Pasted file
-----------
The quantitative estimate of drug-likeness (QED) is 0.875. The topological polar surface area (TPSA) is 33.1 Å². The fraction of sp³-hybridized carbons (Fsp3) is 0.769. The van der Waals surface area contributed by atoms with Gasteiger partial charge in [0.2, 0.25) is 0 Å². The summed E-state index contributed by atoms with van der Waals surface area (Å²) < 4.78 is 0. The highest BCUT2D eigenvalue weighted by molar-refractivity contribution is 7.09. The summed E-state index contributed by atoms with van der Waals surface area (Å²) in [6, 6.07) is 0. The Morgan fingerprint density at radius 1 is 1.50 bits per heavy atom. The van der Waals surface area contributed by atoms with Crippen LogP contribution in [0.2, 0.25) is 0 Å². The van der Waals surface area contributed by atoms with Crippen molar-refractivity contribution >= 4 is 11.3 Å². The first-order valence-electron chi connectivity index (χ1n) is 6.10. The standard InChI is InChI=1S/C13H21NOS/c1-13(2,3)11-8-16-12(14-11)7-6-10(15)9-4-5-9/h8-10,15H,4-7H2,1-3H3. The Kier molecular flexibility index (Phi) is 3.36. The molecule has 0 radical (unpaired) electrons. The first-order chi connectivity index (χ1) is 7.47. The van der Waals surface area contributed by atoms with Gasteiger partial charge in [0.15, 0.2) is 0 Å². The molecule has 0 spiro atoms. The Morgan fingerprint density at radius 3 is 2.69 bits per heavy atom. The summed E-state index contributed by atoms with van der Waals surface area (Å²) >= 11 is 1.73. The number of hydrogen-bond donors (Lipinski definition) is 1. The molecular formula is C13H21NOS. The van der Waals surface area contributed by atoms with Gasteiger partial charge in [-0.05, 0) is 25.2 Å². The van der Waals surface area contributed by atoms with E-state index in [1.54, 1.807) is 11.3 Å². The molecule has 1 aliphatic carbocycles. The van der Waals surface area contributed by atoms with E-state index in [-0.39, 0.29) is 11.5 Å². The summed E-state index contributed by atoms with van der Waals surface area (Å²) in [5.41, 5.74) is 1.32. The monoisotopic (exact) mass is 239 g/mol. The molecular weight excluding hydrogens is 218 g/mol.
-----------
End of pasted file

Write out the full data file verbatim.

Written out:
The quantitative estimate of drug-likeness (QED) is 0.875. The topological polar surface area (TPSA) is 33.1 Å². The fraction of sp³-hybridized carbons (Fsp3) is 0.769. The van der Waals surface area contributed by atoms with Gasteiger partial charge in [0.2, 0.25) is 0 Å². The summed E-state index contributed by atoms with van der Waals surface area (Å²) < 4.78 is 0. The highest BCUT2D eigenvalue weighted by molar-refractivity contribution is 7.09. The summed E-state index contributed by atoms with van der Waals surface area (Å²) in [6, 6.07) is 0. The Morgan fingerprint density at radius 1 is 1.50 bits per heavy atom. The van der Waals surface area contributed by atoms with Crippen LogP contribution in [0.2, 0.25) is 0 Å². The van der Waals surface area contributed by atoms with Crippen molar-refractivity contribution >= 4 is 11.3 Å². The first-order valence-electron chi connectivity index (χ1n) is 6.10. The standard InChI is InChI=1S/C13H21NOS/c1-13(2,3)11-8-16-12(14-11)7-6-10(15)9-4-5-9/h8-10,15H,4-7H2,1-3H3. The Kier molecular flexibility index (Phi) is 3.36. The molecule has 0 radical (unpaired) electrons. The first-order chi connectivity index (χ1) is 7.47. The van der Waals surface area contributed by atoms with Gasteiger partial charge in [0.15, 0.2) is 0 Å². The molecule has 0 spiro atoms. The Morgan fingerprint density at radius 3 is 2.69 bits per heavy atom. The summed E-state index contributed by atoms with van der Waals surface area (Å²) >= 11 is 1.73. The number of hydrogen-bond donors (Lipinski definition) is 1. The molecular formula is C13H21NOS. The van der Waals surface area contributed by atoms with Gasteiger partial charge in [-0.05, 0) is 25.2 Å². The van der Waals surface area contributed by atoms with E-state index in [1.54, 1.807) is 11.3 Å². The molecule has 1 aliphatic carbocycles. The van der Waals surface area contributed by atoms with E-state index in [-0.39, 0.29) is 11.5 Å². The summed E-state index contributed by atoms with van der Waals surface area (Å²) in [5.41, 5.74) is 1.32. The monoisotopic (exact) mass is 239 g/mol. The molecular weight excluding hydrogens is 218 g/mol.